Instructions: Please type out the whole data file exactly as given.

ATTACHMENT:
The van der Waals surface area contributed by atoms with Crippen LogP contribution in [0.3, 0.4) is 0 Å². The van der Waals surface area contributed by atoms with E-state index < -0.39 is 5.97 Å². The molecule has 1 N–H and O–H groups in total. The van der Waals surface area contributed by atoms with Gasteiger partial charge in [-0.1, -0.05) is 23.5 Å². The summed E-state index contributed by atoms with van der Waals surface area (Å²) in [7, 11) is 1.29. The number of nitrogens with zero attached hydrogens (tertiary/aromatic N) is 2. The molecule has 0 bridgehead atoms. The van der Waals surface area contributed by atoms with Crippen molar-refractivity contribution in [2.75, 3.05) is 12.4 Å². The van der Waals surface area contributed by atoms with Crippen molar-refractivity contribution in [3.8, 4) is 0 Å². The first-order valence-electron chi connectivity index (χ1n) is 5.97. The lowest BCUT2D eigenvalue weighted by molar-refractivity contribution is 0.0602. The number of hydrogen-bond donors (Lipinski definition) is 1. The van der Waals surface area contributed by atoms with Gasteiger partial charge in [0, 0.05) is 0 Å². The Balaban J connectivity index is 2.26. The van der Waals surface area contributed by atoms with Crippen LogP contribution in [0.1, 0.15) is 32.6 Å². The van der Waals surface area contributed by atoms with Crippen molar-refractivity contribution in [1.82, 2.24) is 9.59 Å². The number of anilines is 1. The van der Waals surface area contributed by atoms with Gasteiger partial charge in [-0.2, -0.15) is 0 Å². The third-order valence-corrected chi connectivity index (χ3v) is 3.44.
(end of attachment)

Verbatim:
The van der Waals surface area contributed by atoms with Crippen LogP contribution in [0.3, 0.4) is 0 Å². The van der Waals surface area contributed by atoms with E-state index < -0.39 is 5.97 Å². The molecule has 1 N–H and O–H groups in total. The van der Waals surface area contributed by atoms with Gasteiger partial charge in [-0.1, -0.05) is 23.5 Å². The summed E-state index contributed by atoms with van der Waals surface area (Å²) in [7, 11) is 1.29. The number of nitrogens with zero attached hydrogens (tertiary/aromatic N) is 2. The molecule has 0 bridgehead atoms. The van der Waals surface area contributed by atoms with Crippen molar-refractivity contribution in [2.75, 3.05) is 12.4 Å². The van der Waals surface area contributed by atoms with Crippen molar-refractivity contribution in [3.8, 4) is 0 Å². The first-order valence-electron chi connectivity index (χ1n) is 5.97. The lowest BCUT2D eigenvalue weighted by molar-refractivity contribution is 0.0602. The number of hydrogen-bond donors (Lipinski definition) is 1. The van der Waals surface area contributed by atoms with Gasteiger partial charge in [0, 0.05) is 0 Å². The Balaban J connectivity index is 2.26. The van der Waals surface area contributed by atoms with Crippen LogP contribution in [0.1, 0.15) is 32.6 Å². The van der Waals surface area contributed by atoms with Crippen molar-refractivity contribution in [1.82, 2.24) is 9.59 Å². The number of anilines is 1. The van der Waals surface area contributed by atoms with Gasteiger partial charge in [-0.2, -0.15) is 0 Å². The third-order valence-corrected chi connectivity index (χ3v) is 3.44.